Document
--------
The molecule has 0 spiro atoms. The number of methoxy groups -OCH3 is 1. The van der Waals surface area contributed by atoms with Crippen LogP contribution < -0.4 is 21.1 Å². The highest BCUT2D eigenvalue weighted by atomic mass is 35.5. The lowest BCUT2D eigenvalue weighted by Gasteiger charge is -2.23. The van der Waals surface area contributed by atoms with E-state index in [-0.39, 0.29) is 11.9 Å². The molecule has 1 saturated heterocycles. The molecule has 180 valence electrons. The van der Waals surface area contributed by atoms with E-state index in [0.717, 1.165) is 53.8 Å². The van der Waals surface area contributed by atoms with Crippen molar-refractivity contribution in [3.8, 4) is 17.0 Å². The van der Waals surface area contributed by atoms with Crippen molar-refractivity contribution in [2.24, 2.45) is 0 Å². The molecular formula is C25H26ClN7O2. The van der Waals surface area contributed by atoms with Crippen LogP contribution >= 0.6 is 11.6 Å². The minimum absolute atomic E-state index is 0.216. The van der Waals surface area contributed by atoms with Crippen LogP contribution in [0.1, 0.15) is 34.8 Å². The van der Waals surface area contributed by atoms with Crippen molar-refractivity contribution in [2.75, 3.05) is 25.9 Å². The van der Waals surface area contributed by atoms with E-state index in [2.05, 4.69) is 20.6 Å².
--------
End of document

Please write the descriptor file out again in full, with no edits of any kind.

The molecule has 0 spiro atoms. The number of methoxy groups -OCH3 is 1. The van der Waals surface area contributed by atoms with Crippen LogP contribution < -0.4 is 21.1 Å². The highest BCUT2D eigenvalue weighted by atomic mass is 35.5. The lowest BCUT2D eigenvalue weighted by Gasteiger charge is -2.23. The van der Waals surface area contributed by atoms with E-state index in [-0.39, 0.29) is 11.9 Å². The molecule has 1 saturated heterocycles. The molecule has 180 valence electrons. The van der Waals surface area contributed by atoms with E-state index in [0.717, 1.165) is 53.8 Å². The van der Waals surface area contributed by atoms with Crippen molar-refractivity contribution in [3.8, 4) is 17.0 Å². The van der Waals surface area contributed by atoms with Crippen molar-refractivity contribution in [2.24, 2.45) is 0 Å². The molecular formula is C25H26ClN7O2. The van der Waals surface area contributed by atoms with Crippen LogP contribution >= 0.6 is 11.6 Å². The minimum absolute atomic E-state index is 0.216. The van der Waals surface area contributed by atoms with Crippen LogP contribution in [0.1, 0.15) is 34.8 Å². The van der Waals surface area contributed by atoms with Crippen molar-refractivity contribution in [2.75, 3.05) is 25.9 Å². The van der Waals surface area contributed by atoms with E-state index in [2.05, 4.69) is 20.6 Å².